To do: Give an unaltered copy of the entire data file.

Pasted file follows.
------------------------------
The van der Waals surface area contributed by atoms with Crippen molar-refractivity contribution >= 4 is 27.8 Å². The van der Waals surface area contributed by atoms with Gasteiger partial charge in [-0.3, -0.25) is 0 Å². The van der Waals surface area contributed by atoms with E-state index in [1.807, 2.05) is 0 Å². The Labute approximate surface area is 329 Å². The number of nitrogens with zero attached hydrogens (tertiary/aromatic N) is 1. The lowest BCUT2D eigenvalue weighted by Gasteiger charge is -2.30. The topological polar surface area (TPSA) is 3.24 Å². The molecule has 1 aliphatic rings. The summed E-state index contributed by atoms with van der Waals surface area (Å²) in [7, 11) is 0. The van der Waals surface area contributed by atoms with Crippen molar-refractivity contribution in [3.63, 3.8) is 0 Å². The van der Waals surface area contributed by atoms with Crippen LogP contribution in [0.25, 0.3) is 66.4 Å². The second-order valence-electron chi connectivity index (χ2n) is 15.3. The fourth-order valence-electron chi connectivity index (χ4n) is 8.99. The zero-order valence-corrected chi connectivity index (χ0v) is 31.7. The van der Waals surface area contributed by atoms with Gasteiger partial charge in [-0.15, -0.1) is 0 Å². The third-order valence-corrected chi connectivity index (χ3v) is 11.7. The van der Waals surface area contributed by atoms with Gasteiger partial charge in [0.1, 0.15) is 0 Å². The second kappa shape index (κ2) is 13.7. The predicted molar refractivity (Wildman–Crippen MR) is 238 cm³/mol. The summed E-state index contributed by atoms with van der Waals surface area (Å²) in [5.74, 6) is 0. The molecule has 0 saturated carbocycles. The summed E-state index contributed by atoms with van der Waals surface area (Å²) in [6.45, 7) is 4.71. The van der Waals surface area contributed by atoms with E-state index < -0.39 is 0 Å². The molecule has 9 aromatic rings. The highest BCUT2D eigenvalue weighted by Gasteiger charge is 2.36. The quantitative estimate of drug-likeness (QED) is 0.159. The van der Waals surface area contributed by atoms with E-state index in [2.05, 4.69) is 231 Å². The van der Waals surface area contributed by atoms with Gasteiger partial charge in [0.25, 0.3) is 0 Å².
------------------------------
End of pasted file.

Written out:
The van der Waals surface area contributed by atoms with Crippen molar-refractivity contribution >= 4 is 27.8 Å². The van der Waals surface area contributed by atoms with Gasteiger partial charge in [-0.3, -0.25) is 0 Å². The van der Waals surface area contributed by atoms with E-state index in [1.807, 2.05) is 0 Å². The Labute approximate surface area is 329 Å². The number of nitrogens with zero attached hydrogens (tertiary/aromatic N) is 1. The lowest BCUT2D eigenvalue weighted by Gasteiger charge is -2.30. The topological polar surface area (TPSA) is 3.24 Å². The molecule has 1 aliphatic rings. The summed E-state index contributed by atoms with van der Waals surface area (Å²) in [7, 11) is 0. The van der Waals surface area contributed by atoms with Crippen molar-refractivity contribution in [3.63, 3.8) is 0 Å². The van der Waals surface area contributed by atoms with Crippen LogP contribution in [0.25, 0.3) is 66.4 Å². The second-order valence-electron chi connectivity index (χ2n) is 15.3. The fourth-order valence-electron chi connectivity index (χ4n) is 8.99. The zero-order valence-corrected chi connectivity index (χ0v) is 31.7. The van der Waals surface area contributed by atoms with Gasteiger partial charge in [-0.15, -0.1) is 0 Å². The third-order valence-corrected chi connectivity index (χ3v) is 11.7. The van der Waals surface area contributed by atoms with Gasteiger partial charge in [0.1, 0.15) is 0 Å². The second kappa shape index (κ2) is 13.7. The predicted molar refractivity (Wildman–Crippen MR) is 238 cm³/mol. The summed E-state index contributed by atoms with van der Waals surface area (Å²) in [5.74, 6) is 0. The molecule has 0 saturated carbocycles. The summed E-state index contributed by atoms with van der Waals surface area (Å²) in [6.45, 7) is 4.71. The van der Waals surface area contributed by atoms with E-state index < -0.39 is 0 Å². The molecule has 9 aromatic rings. The highest BCUT2D eigenvalue weighted by Gasteiger charge is 2.36. The quantitative estimate of drug-likeness (QED) is 0.159. The van der Waals surface area contributed by atoms with E-state index in [2.05, 4.69) is 231 Å². The van der Waals surface area contributed by atoms with Gasteiger partial charge in [0.25, 0.3) is 0 Å².